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Sunday, Jan. 30, 2011

EDITORIAL

Confrontation continues

Question-and-answer sessions have started in the Diet as Japan faces such serious problems as economic stagnation, deteriorating state finances and worries about the social welfare system's sustainability. But the mood of Diet is no closer to holding meaningful discussions. Opposition parties, especially the two main opposition parties — the Liberal Democratic Party (LDP) and Komeito — are simply in a confrontational mode.

Prime Minister Naoto Kan is calling on the opposition bloc to join suprapartisan consultations on the unified reform of the social welfare system and the tax system, which would include a consumption tax raise. In his questioning, LDP President Sadakazu Tanigaki said that dissolution of the Lower House and a snap election should come before starting such consultations.

In reference to the move by the Kan Cabinet and the Democratic Party of Japan to revise its election manifesto because of the general budget deficit, Komeito Secretary General Yoshihisa Inoue said if they change the manifesto, either Mr. Kan should dissolve the Lower House for a snap election or he should resign as prime minister.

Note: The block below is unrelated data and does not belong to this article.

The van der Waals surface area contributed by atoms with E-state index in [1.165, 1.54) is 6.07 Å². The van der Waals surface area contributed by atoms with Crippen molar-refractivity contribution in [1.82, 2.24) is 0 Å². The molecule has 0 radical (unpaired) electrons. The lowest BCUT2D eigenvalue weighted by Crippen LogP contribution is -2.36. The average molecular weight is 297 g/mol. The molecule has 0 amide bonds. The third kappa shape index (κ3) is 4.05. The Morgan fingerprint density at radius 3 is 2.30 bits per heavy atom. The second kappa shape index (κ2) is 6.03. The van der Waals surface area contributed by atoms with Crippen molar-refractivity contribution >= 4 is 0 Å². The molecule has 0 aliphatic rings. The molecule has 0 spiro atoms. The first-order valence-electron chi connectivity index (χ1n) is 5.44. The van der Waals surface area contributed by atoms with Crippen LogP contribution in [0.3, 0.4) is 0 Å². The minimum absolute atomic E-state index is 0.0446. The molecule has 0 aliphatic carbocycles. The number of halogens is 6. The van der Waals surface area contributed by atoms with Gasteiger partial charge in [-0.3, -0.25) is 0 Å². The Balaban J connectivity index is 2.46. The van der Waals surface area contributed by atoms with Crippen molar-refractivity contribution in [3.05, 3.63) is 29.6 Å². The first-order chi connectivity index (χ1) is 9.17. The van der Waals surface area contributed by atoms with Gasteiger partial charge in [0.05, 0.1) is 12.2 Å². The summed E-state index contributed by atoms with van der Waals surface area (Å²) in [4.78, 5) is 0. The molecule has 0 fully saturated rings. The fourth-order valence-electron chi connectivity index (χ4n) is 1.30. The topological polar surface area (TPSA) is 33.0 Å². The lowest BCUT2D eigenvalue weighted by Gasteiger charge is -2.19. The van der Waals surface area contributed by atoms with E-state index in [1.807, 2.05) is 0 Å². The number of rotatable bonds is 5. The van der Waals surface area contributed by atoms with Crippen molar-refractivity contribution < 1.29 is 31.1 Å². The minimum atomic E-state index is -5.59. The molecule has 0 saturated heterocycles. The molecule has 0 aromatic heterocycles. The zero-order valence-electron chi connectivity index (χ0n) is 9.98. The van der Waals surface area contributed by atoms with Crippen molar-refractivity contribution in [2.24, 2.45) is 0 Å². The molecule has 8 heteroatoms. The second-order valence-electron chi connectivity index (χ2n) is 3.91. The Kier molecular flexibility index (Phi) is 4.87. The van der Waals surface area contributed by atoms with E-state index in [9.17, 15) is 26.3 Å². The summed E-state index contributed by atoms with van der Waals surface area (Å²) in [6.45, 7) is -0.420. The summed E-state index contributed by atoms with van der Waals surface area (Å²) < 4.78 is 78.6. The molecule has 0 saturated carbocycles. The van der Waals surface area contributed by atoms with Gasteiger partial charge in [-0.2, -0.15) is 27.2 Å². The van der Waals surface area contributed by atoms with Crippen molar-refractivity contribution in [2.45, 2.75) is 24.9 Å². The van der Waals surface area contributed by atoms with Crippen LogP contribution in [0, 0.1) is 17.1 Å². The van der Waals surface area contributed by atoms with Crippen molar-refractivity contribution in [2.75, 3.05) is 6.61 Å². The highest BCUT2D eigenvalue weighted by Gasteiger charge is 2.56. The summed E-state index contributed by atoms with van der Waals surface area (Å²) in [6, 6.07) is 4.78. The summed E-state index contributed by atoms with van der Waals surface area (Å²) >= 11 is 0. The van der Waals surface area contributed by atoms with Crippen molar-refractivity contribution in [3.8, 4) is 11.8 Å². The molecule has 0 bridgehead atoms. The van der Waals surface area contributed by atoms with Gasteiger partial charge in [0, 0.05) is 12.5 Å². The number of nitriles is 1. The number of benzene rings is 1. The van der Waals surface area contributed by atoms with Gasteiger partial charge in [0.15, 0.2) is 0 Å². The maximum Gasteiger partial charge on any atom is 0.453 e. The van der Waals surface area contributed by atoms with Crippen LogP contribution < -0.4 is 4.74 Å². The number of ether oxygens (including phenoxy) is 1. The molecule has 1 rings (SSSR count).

That these parties are taking a confrontational stance is understandable to some extent. One cannot blame them if they suspect that Mr. Kan is trying to use the proposed consultations as a means of prolonging his political life. Since local elections are to be held in April, they cannot take a soft stance toward him.

But if both the ruling and opposition blocs cannot hold substantive discussions on concrete issues, people will be disappointed by the Diet's inability to address national problems and will likely deepen their distrust of politics. The fact that about one-third of university students graduating this spring cannot find jobs symbolizes the plight of Japan.

Mr. Kan hopes to work out a concrete proposal for the social welfare and tax reform in June on the basis of suprapartisan consultations. But the Diet session is scheduled to end that month. The government should present its own ideas as soon as possible to give people enough time to evaluate them.



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